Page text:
What’s the Future of Behavioural Safety?

In 1936, Kurt Lewin wrote a simple equation that improved the way we think about human behaviour.

He postulated that behaviour (B) is a function of the person (P) and the environment (E) or as it is commonly written B = f(P,E). This is known as Lewin’s Equation. From a personal safety perspective:

  • P = Personal traits, such as skills and habits

  • E = Environment, such as external rules, processes and procedures to control behaviour

Note that although both parts are always in play, P comes first. The reason is P is the most important. In other words, behaviour is more of an inside-out process than an outside-in one.

First Generation Safety - Dealing with E

This phase involved management science and started in the 1970s. It focussed exclusively on the E part of the equation. Making sense at the time, it was all about ridding the world of hazards to prevent people from coming into contact with them.

It soon became apparent that this strategy alone wasn’t going to prevent all incidents because removing all hazards is just not possible. So systems consisting of rules, processes and procedures were developed to specify precautions around the remaining hazards. Educating people on the hazards and precautions through inductions, training, consultation, etc became standard.

First Generation Safety improved E by focusing on it. This resulted in a considerable improvement in safety, but there were still too many incidents.

Second Generation Safety – Using Conscious P to Continue to Deal with E

This phase saw social science (psychologists and sociologists) exert their influence in the 1980s. It focused on using deliberate choices to improve E further. Using the latest thinking and behavioural models at the time (Skinner et al), the main tenet was that people made poor deliberate choices because they weren’t thinking enough about their safety.

The solution involved increasing safety interactions so people could appreciate the importance of safety. The belief centred on the premise that if safety was a value, or people cared enough about safety, they would keep safety “front-of-mind” and make safer deliberate choices.

Second Generation Safety also improved E but this time using conscious P to do so. This resulted in a moderate improvement in safety, but there were still too many incidents.

Organisations Hit the Wall – What needs to be added?

Not many organisations have moved beyond Second Generation Safety. Even though the new view of safety, Safety II or Safety Differently have been perceived as something new and revolutionary, they are still part of Second Generation Safety. The reason is that it is still about improving E, albeit through use of conscious P.

For years, business leaders lamented “we have eliminated hazards, educated workers and helped them make safer deliberate choices, but there are still too many incidents, what else can we do?”

The problem with Second Generation Safety is that it brings with it a flawed premise from psychology, disproven by the hard evidence uncovered by neuroscience. We now know we are not wired to keep safety front-of-mind and make safer deliberate choices. Human beings are wired to become consciously engaged when things are novel or different. Neuroscience has shown we do most things in an automated fashion because we have done them plenty of times before without incident.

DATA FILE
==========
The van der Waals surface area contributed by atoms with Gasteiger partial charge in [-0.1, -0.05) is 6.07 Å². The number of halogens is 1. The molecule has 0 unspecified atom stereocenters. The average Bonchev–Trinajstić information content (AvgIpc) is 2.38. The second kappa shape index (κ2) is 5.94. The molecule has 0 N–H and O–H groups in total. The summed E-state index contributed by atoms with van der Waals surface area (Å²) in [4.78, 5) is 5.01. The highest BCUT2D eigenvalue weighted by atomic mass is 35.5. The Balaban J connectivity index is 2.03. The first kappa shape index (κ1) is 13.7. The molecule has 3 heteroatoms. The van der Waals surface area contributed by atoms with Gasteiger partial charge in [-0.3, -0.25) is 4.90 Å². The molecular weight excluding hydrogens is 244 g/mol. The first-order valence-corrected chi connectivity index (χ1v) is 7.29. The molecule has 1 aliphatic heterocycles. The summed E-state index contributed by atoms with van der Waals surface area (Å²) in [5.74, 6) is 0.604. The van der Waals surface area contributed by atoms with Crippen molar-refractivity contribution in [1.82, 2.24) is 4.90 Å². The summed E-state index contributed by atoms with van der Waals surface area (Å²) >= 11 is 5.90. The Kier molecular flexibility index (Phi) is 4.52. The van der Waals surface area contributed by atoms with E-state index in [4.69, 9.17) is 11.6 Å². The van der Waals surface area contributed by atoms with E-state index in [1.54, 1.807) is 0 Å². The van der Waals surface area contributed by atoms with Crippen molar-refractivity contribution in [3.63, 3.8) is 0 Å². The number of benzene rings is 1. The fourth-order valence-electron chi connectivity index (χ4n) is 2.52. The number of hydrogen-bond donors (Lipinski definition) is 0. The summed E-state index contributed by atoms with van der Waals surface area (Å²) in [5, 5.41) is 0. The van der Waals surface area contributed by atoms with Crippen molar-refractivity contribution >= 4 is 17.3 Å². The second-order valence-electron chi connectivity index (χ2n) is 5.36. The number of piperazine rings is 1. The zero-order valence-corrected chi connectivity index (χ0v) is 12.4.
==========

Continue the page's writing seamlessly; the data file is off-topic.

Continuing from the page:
Third Generation Safety - Dealing with the Whole P

This new phase involves using the latest research from neuroscience to help people become habitually safer. It doesn’t exclude anything from First or Second Generations, but adds an important piece.

Neuroscience has given us a window directly into the brain, providing for the first time, an understanding of what is actually going on (the whole P).

We’ve learned a lot in the last 10 years, but two key findings stand out:

  1. Up to 95% of the deliberate choices we thought we were making are shaped largely by subconscious processes.

  2. Neurochemicals play a significant role in both, our decision making at critical moments such as when we’re rushing, frustrated, fatigued and pre-programming subconscious routines to form skills and habits.

The combination of subconscious processes and neurochemicals control our behaviour in a way never imagined before. Importantly, it all happens below our conscious awareness, but the neuroscience shows they undeniably influence what we do. And because it all happens below our conscious awareness, most people catastrophically underestimate how much goes on in our subconscious.

Fortunately, this new information is filtering its way into safety, helping us improve our understanding of incident causation, albeit slowly.

Whereas First Generation was about eliminating hazards and educating workers and Second Generation was about safer deliberate choices, Third Generation is about influencing the subconscious to shift its automated behaviours to safer ones.

When we think of Third Generation in terms of Lewin’s Equation, it’s clear we are now dealing with the whole P, in a way Lewin could not have imagined. Our understanding of the human brain and why we do what we do will change the way we manage behaviour, totally. References:

Lewin, K. (1936). Principles of topological psychology. New York: McGraw-Hill. Sylvestre, C. (2017). Third Generation Safety: The Missing Piece.

Skinner, B. F. "The Behavior of Organisms: An Experimental Analysis", 1938 New York: Appleton-Century-Crofts.

Read more about this in Third Generation Safety by Cristian Sylvestre.

Cristian takes what neuroscience is revealing about how the brain functions and explains how our human limitations impact our personal safety and what individuals and organisations can do about it. Download section 1 for FREE

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